Over 95% of Americans own a mobile phone or smartphone, according to the Pew Research Center, and if phone makers have their way, 100% of those people are already eyeing up their next phone upgrade.

With that in mind, CivicScience asked 2,000 U.S. adults how they planned to purchase their next phone. Over 60% of Americans who own or plan to purchase a new mobile phone or smartphone plan to pay full retail price – either through their carrier or directly through other retail channels.

Breaking it down by age, one trend stood out above all others: Gen Z plans on buying their next phone through a third-party retailer – think Walmart, Amazon, Best Buy – at over a 54% higher clip than all other generations. They are the least likely to switch carriers in search of a free phone, and also the least likely to purchase their phone through their carrier.

Interestingly, income doesn’t factor much into purchase decisions until the $150K and above category, where 66% of those surveyed said they’d be buying either through their carrier or at a retail establishment, which is 10% higher than other income brackets averaged together.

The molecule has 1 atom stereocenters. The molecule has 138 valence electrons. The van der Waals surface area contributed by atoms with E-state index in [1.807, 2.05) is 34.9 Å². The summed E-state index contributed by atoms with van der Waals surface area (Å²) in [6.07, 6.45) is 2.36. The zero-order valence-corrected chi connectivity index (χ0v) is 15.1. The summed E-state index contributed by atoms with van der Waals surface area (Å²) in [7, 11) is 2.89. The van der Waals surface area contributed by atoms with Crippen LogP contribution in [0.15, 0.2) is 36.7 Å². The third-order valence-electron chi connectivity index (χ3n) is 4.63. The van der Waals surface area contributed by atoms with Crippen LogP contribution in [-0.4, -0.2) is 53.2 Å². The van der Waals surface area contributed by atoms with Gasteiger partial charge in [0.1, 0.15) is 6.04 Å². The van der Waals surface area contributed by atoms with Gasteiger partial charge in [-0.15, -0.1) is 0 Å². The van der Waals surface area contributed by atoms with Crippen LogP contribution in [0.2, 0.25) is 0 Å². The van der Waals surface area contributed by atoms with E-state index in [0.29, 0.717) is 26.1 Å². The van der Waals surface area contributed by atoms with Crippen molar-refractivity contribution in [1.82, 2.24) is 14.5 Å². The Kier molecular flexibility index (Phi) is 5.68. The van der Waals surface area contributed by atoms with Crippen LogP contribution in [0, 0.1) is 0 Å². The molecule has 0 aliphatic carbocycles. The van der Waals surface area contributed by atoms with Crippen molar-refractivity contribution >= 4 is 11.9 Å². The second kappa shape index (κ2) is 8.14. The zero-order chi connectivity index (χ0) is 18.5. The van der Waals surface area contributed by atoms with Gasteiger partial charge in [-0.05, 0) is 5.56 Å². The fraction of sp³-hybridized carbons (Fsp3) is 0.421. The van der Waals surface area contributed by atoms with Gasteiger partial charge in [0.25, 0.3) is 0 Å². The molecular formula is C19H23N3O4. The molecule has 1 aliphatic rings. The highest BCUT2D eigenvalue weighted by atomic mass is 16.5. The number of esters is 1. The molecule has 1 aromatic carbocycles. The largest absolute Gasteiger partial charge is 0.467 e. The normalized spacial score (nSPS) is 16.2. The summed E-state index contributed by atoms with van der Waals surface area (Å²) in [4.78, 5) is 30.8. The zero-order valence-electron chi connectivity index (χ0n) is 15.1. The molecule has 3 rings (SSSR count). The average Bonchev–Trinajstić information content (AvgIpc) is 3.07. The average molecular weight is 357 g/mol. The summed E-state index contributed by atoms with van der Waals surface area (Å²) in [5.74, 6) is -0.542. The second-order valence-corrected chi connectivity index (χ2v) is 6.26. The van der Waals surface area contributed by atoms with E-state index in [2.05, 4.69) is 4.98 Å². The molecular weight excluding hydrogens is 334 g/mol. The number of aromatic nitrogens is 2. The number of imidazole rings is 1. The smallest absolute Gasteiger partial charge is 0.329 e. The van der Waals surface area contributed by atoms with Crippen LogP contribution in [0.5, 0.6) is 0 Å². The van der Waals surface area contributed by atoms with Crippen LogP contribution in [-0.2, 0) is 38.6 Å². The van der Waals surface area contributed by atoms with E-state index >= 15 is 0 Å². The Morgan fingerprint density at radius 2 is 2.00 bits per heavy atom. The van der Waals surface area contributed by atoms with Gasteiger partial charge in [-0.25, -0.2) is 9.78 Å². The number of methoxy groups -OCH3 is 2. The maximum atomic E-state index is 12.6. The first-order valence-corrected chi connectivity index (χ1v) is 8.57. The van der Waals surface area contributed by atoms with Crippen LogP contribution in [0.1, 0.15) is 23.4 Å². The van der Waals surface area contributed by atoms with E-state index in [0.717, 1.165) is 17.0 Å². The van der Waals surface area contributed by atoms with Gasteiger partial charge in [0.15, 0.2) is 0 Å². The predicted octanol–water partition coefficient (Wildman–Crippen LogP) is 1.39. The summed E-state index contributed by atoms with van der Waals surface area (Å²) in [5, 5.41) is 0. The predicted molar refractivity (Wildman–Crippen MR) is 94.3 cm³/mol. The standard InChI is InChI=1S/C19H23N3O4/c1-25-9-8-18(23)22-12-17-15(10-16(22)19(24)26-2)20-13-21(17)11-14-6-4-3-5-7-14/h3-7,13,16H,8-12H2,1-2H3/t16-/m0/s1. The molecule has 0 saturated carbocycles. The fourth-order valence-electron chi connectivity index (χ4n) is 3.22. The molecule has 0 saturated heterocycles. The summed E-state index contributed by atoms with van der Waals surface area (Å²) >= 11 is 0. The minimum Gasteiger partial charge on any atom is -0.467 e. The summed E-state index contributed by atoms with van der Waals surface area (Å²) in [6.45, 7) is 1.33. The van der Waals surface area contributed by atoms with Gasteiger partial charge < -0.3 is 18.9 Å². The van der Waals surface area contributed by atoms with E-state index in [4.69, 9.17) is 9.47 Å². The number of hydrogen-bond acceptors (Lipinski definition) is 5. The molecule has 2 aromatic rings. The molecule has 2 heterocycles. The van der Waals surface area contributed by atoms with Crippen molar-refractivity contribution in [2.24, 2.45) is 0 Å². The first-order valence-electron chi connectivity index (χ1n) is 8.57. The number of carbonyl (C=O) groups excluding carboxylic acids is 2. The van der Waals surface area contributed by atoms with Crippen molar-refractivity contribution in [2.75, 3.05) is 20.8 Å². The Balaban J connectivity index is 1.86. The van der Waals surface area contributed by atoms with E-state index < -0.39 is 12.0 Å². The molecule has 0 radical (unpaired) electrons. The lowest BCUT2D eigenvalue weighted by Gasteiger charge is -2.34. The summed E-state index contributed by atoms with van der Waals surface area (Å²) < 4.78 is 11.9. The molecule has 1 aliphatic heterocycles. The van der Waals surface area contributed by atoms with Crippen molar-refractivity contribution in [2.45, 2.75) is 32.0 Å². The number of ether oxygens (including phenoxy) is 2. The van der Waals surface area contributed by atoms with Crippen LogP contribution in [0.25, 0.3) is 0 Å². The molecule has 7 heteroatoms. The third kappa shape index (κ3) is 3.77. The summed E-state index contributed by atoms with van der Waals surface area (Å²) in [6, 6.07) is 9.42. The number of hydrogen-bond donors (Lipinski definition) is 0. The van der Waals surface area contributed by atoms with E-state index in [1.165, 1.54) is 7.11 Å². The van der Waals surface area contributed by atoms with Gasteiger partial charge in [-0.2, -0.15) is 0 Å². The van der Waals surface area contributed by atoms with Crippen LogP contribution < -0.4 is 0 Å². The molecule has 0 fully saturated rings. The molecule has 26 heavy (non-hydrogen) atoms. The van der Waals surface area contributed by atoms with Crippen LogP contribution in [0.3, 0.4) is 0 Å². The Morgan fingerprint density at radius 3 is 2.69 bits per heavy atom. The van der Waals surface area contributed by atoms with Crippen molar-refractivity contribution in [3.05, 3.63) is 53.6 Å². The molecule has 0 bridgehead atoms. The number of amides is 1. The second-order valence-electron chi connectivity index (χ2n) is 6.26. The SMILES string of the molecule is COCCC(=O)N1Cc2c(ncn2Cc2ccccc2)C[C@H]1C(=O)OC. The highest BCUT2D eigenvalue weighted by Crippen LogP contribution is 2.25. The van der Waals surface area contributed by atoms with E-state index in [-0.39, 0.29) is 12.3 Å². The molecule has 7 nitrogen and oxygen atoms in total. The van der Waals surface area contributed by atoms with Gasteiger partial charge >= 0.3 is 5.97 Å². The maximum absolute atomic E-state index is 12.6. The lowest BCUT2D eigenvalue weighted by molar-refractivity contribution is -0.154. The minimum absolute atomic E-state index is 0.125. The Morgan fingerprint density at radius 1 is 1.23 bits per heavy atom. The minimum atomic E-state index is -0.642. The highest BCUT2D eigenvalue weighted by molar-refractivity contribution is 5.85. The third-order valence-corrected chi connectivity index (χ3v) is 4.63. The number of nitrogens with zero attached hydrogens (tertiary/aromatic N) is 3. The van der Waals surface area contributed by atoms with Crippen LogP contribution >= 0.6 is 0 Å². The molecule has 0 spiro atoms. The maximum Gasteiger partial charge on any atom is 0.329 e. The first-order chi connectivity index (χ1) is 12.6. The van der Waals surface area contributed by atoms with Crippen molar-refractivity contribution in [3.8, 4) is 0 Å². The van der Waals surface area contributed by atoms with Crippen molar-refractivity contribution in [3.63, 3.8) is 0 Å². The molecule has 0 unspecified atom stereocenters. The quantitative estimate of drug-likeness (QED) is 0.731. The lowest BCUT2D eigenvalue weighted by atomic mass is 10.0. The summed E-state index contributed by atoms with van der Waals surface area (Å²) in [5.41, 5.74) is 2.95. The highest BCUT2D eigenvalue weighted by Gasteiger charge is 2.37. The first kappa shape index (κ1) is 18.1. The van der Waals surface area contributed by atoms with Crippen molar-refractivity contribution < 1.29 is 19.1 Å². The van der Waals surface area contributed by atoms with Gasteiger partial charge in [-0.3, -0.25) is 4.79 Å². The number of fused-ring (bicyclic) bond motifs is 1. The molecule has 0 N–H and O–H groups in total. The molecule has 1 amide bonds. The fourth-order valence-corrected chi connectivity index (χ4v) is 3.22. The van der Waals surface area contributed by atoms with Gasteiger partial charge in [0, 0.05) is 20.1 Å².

Rural Americans were more likely than city or suburban dwellers to buy their next phone used via eBay or similar, and they were also slightly more likely to seek a free upgrade from their carrier.

Current iPhone users were more likely than Samsung users to seek a free upgrade from their carrier, while Samsung owners were much more likely than iPhone owners to to get their next upgrade from a retailer.

Cars, much like smartphones, are constantly getting upgraded. Looking at car buying behaviors compared to phone buying behaviors yielded an interesting tidbit: People who intend to lease their next car are more likely than used car buyers and new car buyers to get their next phone used or free, either via upgrade or switching carriers. 

There are plenty of choices in how to get a new smartphone or cell phone, and no clear way stands out above the others. But with the younger generation less likely to use their carrier as their phone provider, an opening would seem to exist for both brick and mortar and online retailers.